Dushanbe Teahouse, Boulder, ColoradoIt’s not every day that I come across a Tajik teahouse, so when I passed by this eye-catching establishment in downtown Boulder, Colorado, I couldn’t resist. In 1987, the then-mayor of Dushanbe, Tajikistan, visited his home’s sister city in Colorado and announced plans to create a teahouse in Boulder to commemorate the relationship. More than 40 Tajik artisans spent three years building the teahouse in their country without a single power tool. Then they disassembled it and shipped the pieces in 200 crates to Colorado, and the Boulder Dushanbe Teahouse finally opened in 1998. The entry is flanked by black wrought-iron benches, trellises, rose gardens, and outdoor dining patios. Lured along this path, I admired the vibrant blues of the façade’s eight ceramic tile panels that depict the tree of life. As soon as I crossed the threshold, I entered another—and decidedly non-Coloradan—world. A dozen cedar columns, each one carved with a different and exquisitely detailed design, support the carved ceiling, covered in intricate patterns hand-painted in vibrant colors. Seven copper sculptures representing “the Seven Beauties”—princesses described in a work by a 12th-century Persian poet—surround a central pool. Oil paintings, traditional handmade Tajik furniture, and eight carved white plaster panels seem to glow from the light streaming through the floor-to-ceiling windows. The menu was as beguiling as the teahouse itself, and making a decision turned out to be a time-consuming effort. Quite a few Tajik dishes, along with a variety of Asian, African, and other international offerings, increased my ambivalence over what to order; the Tajikistan plov—a wonderful combination of beef, rice, carrots, chickpeas, sweet cabbage, apricots, cranberries, and a slew of spices—eventually won out. To complicate matters, more than 100 different types of tea are available—everything from pomegranate quince green tea to a soothing cinnamon plum tea. No matter which choice you make, however, you’re guaranteed to be treated to one of the most unusual and memorable meals in the Centennial State.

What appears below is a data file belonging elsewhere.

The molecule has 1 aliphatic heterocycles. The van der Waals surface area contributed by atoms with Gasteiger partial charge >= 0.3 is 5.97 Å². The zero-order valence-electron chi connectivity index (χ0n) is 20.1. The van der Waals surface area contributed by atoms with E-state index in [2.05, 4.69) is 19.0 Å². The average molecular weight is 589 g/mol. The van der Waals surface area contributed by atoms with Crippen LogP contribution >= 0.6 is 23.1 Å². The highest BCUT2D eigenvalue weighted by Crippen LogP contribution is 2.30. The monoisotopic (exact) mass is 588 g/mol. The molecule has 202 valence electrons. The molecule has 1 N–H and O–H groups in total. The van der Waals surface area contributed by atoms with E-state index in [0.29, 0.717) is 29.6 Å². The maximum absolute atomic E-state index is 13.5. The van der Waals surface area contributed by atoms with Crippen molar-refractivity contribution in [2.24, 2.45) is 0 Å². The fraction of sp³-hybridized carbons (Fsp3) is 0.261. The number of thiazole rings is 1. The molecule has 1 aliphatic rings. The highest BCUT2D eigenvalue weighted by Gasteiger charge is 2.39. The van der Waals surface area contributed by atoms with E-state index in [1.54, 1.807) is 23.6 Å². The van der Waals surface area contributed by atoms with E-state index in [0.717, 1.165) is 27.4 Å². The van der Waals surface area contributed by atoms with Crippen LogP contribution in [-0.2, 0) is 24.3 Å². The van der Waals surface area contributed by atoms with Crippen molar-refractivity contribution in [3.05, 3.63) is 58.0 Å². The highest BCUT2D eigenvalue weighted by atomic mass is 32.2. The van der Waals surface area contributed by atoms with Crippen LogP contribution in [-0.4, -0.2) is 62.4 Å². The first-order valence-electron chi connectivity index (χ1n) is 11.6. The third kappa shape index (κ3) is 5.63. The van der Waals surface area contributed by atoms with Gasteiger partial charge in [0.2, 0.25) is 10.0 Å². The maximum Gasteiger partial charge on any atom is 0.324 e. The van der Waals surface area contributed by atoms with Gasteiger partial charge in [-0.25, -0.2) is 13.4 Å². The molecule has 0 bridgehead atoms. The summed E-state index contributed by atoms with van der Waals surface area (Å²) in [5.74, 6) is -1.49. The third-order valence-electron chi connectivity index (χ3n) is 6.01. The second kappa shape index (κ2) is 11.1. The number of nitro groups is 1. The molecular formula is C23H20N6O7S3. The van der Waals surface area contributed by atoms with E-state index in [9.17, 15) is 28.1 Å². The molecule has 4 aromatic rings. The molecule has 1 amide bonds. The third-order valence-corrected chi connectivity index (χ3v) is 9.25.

#3 Antica Osteria da Divo (Siena, Italy)

Antica Osteria da Divo, Siena, ItalyLocated in the historic center of Siena, wending its way under the spectacular cathedral, Antica Osteria da Divo transports you back to the past, say, a millennium ago. The unassuming entrance belies the marvels within. With its uneven brick, stone, and tufaceous walls, brick arches, and wood beams and crossbeams that look like they’d collapse during the first rumbles of a central Italian earthquake, the restaurant incorporates ancient vaults created during the Etruscan period into its distinctive decor. Its labyrinthine passageways and staircases take you down to three different levels. On one of them, hunt for the defunct medieval well. Some light fixtures look like what a cloaked and hooded figure would carry around the night streets 700 years ago. This cavern-like setting enables you to truly relish local Tuscan specialties, like the crispy quail with aromatic herbs, blueberry sauce, and daikon, or a creamy risotto served in a wheel of cheese that melts into the risotto as you eat it—a dish so dreamy you can practically cry.